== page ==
No business can afford to have employees waste time or effort. No manager can expect employees to be 100% efficient either. Some time wasting activities can actually be rejuvenators according to an article on finding a productivity sweetspot by NICE Systems.
Where does the time go?
About 10 hours a week or more is wasted online in personal pursuits including social media, online games, and email. Many daily work-related tasks are also time wasters, according to a post by Susan Gunelius:
- Meetings (47%)
- Office Politics (43%)
- Annoying Coworkers (36%)
- Busy Work (22%)
- Reading/Responding to Emails (20%)
- Searching the Internet (18%), and
- Dealing with Bosses (14%)
It might not be surprising to learn that the 2012 Time Wasting Survey from salary.com found that men are greater time wasters online than women and that the worst offenders are men, 26-35. The justifications cited by employees range from the biggest reason: not challenged or long hours to the smallest reason: low pay.
How is Wasting Time Beneficial?
Research by games creator Jane McGonigal that appeared in the Harvard Business Review suggests wasting time builds resiliency. It can be good for us according to doctors, neuroscientists, and psychologists when it boosts us in one of four ways – physically, mentally, emotionally or socially. According to Cindy Krischer Goodman, blogger for the Miami Herald, engaging in some activities we label as nonproductive may actually be a smart way to spend time at work. They act as small exercises and can make people more resourceful problem solvers, more collaborative, and less likely to give up when the going gets tough.
What’s the solution when too much time is wasted?
Companies have tried banning access to social networking sites like Facebook and Linked in. Employees get around this by using their own personal devices. Can you reduce staff wasted time and gain an hour a day? Experts in staffing say that limit wasting time to one hour would be optimal.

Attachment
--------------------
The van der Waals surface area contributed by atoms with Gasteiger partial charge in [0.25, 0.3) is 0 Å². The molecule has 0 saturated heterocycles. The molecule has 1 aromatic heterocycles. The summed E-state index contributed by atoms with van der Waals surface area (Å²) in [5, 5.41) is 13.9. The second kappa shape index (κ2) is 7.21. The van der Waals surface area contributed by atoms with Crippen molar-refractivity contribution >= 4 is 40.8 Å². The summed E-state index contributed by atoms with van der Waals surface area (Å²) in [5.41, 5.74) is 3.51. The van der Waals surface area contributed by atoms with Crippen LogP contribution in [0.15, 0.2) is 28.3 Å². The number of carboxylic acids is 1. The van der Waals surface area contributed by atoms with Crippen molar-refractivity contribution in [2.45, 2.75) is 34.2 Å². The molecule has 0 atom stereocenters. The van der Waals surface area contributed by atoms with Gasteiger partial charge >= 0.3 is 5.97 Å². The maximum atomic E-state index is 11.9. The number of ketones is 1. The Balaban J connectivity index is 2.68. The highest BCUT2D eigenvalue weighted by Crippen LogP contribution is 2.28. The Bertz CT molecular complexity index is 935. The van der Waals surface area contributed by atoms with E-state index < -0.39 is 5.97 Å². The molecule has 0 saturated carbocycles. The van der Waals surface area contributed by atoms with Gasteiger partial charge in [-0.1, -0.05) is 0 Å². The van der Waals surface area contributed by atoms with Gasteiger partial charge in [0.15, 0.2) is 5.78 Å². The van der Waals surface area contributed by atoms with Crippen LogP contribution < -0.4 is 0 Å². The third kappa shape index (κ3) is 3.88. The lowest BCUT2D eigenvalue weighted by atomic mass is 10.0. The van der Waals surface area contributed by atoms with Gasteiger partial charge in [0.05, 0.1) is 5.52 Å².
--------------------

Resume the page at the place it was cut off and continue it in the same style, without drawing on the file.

You may not be able to easily address the issue of challenging work, but you can address long hours by making sure that the amount of wasted effort is reduced.
There’s another way you can reduce wasted effort and reduce employee frustration: use checklists. It seems simple but they can be a real time saver when it comes to making sure nothing falls through the cracks, cross training, and efficiency. How can you get started? Read The Checklist Manifesto by Dr. Atul Gawande, M.D. The use of checklists has cut down on after surgery complications and reduced deaths in poor and rich hospitals where they are used. Astronauts use them to save lives as we see in the Sandra Bullock film Gravity.
They keep employees focused on the task and the process of putting them together and using them highlights potential areas of improvement. Maybe the best thing about a checklist is that it’s innocuous and non-threatening.
Checklists can be a little challenging to put together because it’s inevitable that those who do this task often will forget to write down an important step. The process brings people together and improves productivity when you have those who don’t normally do this work see if they can do it by following the checklist. Many great improvements have come out of this team work.
Try it and see if you can accept a little wasted time and improve employee productivity!